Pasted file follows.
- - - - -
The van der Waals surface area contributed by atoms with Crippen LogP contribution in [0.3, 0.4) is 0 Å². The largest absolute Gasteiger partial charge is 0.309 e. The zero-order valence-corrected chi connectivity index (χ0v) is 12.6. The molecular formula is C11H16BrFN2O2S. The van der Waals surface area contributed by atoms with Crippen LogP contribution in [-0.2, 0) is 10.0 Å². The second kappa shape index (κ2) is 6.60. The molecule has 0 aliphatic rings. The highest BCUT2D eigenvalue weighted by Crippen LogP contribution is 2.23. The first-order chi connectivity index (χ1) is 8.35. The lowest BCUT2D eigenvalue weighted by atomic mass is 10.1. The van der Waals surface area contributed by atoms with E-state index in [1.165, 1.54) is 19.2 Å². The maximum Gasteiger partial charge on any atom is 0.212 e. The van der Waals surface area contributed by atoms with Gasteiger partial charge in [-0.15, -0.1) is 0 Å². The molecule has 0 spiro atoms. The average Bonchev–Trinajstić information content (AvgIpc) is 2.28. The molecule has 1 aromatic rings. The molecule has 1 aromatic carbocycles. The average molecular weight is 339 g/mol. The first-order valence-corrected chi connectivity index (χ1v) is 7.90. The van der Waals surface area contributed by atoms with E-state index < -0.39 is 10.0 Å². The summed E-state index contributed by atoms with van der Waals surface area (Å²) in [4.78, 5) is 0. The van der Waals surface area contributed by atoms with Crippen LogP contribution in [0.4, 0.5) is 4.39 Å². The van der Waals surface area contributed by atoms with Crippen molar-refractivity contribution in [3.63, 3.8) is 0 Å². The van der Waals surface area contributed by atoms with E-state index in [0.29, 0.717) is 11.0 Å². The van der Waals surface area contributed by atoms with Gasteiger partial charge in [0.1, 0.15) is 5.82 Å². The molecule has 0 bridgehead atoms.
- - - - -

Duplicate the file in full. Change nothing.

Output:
The van der Waals surface area contributed by atoms with Crippen LogP contribution in [0.3, 0.4) is 0 Å². The largest absolute Gasteiger partial charge is 0.309 e. The zero-order valence-corrected chi connectivity index (χ0v) is 12.6. The molecular formula is C11H16BrFN2O2S. The van der Waals surface area contributed by atoms with Crippen LogP contribution in [-0.2, 0) is 10.0 Å². The second kappa shape index (κ2) is 6.60. The molecule has 0 aliphatic rings. The highest BCUT2D eigenvalue weighted by Crippen LogP contribution is 2.23. The first-order chi connectivity index (χ1) is 8.35. The lowest BCUT2D eigenvalue weighted by atomic mass is 10.1. The van der Waals surface area contributed by atoms with E-state index in [1.165, 1.54) is 19.2 Å². The maximum Gasteiger partial charge on any atom is 0.212 e. The van der Waals surface area contributed by atoms with Gasteiger partial charge in [-0.15, -0.1) is 0 Å². The molecule has 0 spiro atoms. The average Bonchev–Trinajstić information content (AvgIpc) is 2.28. The molecule has 1 aromatic rings. The molecule has 1 aromatic carbocycles. The average molecular weight is 339 g/mol. The first-order valence-corrected chi connectivity index (χ1v) is 7.90. The van der Waals surface area contributed by atoms with E-state index < -0.39 is 10.0 Å². The summed E-state index contributed by atoms with van der Waals surface area (Å²) in [4.78, 5) is 0. The van der Waals surface area contributed by atoms with Crippen LogP contribution in [0.4, 0.5) is 4.39 Å². The van der Waals surface area contributed by atoms with Crippen molar-refractivity contribution in [3.63, 3.8) is 0 Å². The van der Waals surface area contributed by atoms with E-state index in [0.29, 0.717) is 11.0 Å². The van der Waals surface area contributed by atoms with Gasteiger partial charge in [0.1, 0.15) is 5.82 Å². The molecule has 0 bridgehead atoms.